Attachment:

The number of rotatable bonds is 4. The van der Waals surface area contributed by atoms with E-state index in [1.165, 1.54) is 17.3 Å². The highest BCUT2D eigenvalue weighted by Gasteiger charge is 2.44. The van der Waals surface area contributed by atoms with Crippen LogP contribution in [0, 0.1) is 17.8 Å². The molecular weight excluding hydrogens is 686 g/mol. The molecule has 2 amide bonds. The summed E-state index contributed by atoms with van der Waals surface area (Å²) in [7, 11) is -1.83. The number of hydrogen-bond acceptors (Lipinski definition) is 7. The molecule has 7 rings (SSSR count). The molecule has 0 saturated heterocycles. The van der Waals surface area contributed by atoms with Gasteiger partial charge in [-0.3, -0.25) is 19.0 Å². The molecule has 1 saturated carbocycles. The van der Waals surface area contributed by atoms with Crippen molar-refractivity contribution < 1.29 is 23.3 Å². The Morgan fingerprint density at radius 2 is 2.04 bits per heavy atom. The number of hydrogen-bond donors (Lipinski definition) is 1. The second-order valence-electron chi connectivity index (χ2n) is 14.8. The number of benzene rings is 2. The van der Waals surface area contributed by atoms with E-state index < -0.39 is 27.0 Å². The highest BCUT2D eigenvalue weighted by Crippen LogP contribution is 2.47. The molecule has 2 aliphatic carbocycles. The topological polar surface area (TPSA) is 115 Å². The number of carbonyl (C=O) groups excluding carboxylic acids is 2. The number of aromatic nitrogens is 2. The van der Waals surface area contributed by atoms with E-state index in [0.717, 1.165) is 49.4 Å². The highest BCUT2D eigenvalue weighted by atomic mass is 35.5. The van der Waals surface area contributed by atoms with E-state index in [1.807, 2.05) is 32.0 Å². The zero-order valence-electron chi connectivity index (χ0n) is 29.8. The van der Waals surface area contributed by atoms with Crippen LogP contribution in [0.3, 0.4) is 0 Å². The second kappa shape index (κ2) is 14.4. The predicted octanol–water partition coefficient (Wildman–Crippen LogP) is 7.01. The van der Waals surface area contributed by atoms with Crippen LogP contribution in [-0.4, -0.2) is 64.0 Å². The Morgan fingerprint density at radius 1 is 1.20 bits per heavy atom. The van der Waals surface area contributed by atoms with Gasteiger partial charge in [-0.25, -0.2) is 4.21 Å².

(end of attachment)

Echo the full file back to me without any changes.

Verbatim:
The number of rotatable bonds is 4. The van der Waals surface area contributed by atoms with E-state index in [1.165, 1.54) is 17.3 Å². The highest BCUT2D eigenvalue weighted by Gasteiger charge is 2.44. The van der Waals surface area contributed by atoms with Crippen LogP contribution in [0, 0.1) is 17.8 Å². The molecular weight excluding hydrogens is 686 g/mol. The molecule has 2 amide bonds. The summed E-state index contributed by atoms with van der Waals surface area (Å²) in [7, 11) is -1.83. The number of hydrogen-bond acceptors (Lipinski definition) is 7. The molecule has 7 rings (SSSR count). The molecule has 0 saturated heterocycles. The van der Waals surface area contributed by atoms with Gasteiger partial charge in [-0.3, -0.25) is 19.0 Å². The molecule has 1 saturated carbocycles. The van der Waals surface area contributed by atoms with Crippen molar-refractivity contribution < 1.29 is 23.3 Å². The Morgan fingerprint density at radius 2 is 2.04 bits per heavy atom. The number of hydrogen-bond donors (Lipinski definition) is 1. The second-order valence-electron chi connectivity index (χ2n) is 14.8. The number of benzene rings is 2. The van der Waals surface area contributed by atoms with E-state index < -0.39 is 27.0 Å². The highest BCUT2D eigenvalue weighted by Crippen LogP contribution is 2.47. The molecule has 2 aliphatic carbocycles. The topological polar surface area (TPSA) is 115 Å². The number of carbonyl (C=O) groups excluding carboxylic acids is 2. The number of aromatic nitrogens is 2. The van der Waals surface area contributed by atoms with E-state index in [0.717, 1.165) is 49.4 Å². The highest BCUT2D eigenvalue weighted by atomic mass is 35.5. The van der Waals surface area contributed by atoms with E-state index in [1.807, 2.05) is 32.0 Å². The zero-order valence-electron chi connectivity index (χ0n) is 29.8. The van der Waals surface area contributed by atoms with Crippen LogP contribution in [0.3, 0.4) is 0 Å². The second kappa shape index (κ2) is 14.4. The predicted octanol–water partition coefficient (Wildman–Crippen LogP) is 7.01. The van der Waals surface area contributed by atoms with Crippen LogP contribution in [-0.4, -0.2) is 64.0 Å². The Morgan fingerprint density at radius 1 is 1.20 bits per heavy atom. The van der Waals surface area contributed by atoms with Gasteiger partial charge in [-0.25, -0.2) is 4.21 Å².